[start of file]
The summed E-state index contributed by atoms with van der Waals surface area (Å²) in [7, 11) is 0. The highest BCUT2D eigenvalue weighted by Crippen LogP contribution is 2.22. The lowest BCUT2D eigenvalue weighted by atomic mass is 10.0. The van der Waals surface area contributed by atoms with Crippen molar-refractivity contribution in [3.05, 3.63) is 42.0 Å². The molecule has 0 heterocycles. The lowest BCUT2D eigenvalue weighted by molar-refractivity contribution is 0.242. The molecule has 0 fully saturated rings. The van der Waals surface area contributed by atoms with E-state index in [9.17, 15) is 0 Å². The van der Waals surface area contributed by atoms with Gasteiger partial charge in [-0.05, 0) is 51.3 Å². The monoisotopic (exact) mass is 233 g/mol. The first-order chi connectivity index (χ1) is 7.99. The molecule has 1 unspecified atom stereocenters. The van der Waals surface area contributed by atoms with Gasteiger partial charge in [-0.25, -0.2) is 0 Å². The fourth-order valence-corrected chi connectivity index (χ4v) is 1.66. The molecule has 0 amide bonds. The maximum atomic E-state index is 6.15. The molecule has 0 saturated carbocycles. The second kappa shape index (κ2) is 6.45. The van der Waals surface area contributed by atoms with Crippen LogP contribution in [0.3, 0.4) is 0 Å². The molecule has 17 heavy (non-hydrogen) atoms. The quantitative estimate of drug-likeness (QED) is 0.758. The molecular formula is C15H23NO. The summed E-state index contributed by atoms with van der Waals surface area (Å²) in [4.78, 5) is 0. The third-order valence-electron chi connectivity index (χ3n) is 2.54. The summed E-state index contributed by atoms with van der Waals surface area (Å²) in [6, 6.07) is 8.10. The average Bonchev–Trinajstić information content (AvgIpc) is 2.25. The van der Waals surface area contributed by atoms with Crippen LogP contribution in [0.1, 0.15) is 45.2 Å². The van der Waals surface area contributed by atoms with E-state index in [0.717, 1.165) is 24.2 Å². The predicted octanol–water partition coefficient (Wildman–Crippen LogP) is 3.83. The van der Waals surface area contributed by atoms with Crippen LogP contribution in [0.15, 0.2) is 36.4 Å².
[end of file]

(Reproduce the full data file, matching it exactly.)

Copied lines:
The summed E-state index contributed by atoms with van der Waals surface area (Å²) in [7, 11) is 0. The highest BCUT2D eigenvalue weighted by Crippen LogP contribution is 2.22. The lowest BCUT2D eigenvalue weighted by atomic mass is 10.0. The van der Waals surface area contributed by atoms with Crippen molar-refractivity contribution in [3.05, 3.63) is 42.0 Å². The molecule has 0 heterocycles. The lowest BCUT2D eigenvalue weighted by molar-refractivity contribution is 0.242. The molecule has 0 fully saturated rings. The van der Waals surface area contributed by atoms with E-state index in [9.17, 15) is 0 Å². The van der Waals surface area contributed by atoms with Gasteiger partial charge in [-0.05, 0) is 51.3 Å². The monoisotopic (exact) mass is 233 g/mol. The first-order chi connectivity index (χ1) is 7.99. The molecule has 1 unspecified atom stereocenters. The van der Waals surface area contributed by atoms with Gasteiger partial charge in [-0.25, -0.2) is 0 Å². The fourth-order valence-corrected chi connectivity index (χ4v) is 1.66. The molecule has 0 amide bonds. The maximum atomic E-state index is 6.15. The molecule has 0 saturated carbocycles. The second kappa shape index (κ2) is 6.45. The van der Waals surface area contributed by atoms with Crippen LogP contribution in [0.3, 0.4) is 0 Å². The molecule has 17 heavy (non-hydrogen) atoms. The quantitative estimate of drug-likeness (QED) is 0.758. The molecular formula is C15H23NO. The summed E-state index contributed by atoms with van der Waals surface area (Å²) in [4.78, 5) is 0. The third-order valence-electron chi connectivity index (χ3n) is 2.54. The summed E-state index contributed by atoms with van der Waals surface area (Å²) in [6, 6.07) is 8.10. The average Bonchev–Trinajstić information content (AvgIpc) is 2.25. The van der Waals surface area contributed by atoms with Crippen LogP contribution in [0.1, 0.15) is 45.2 Å². The van der Waals surface area contributed by atoms with E-state index in [0.717, 1.165) is 24.2 Å². The predicted octanol–water partition coefficient (Wildman–Crippen LogP) is 3.83. The van der Waals surface area contributed by atoms with Crippen LogP contribution in [0.15, 0.2) is 36.4 Å².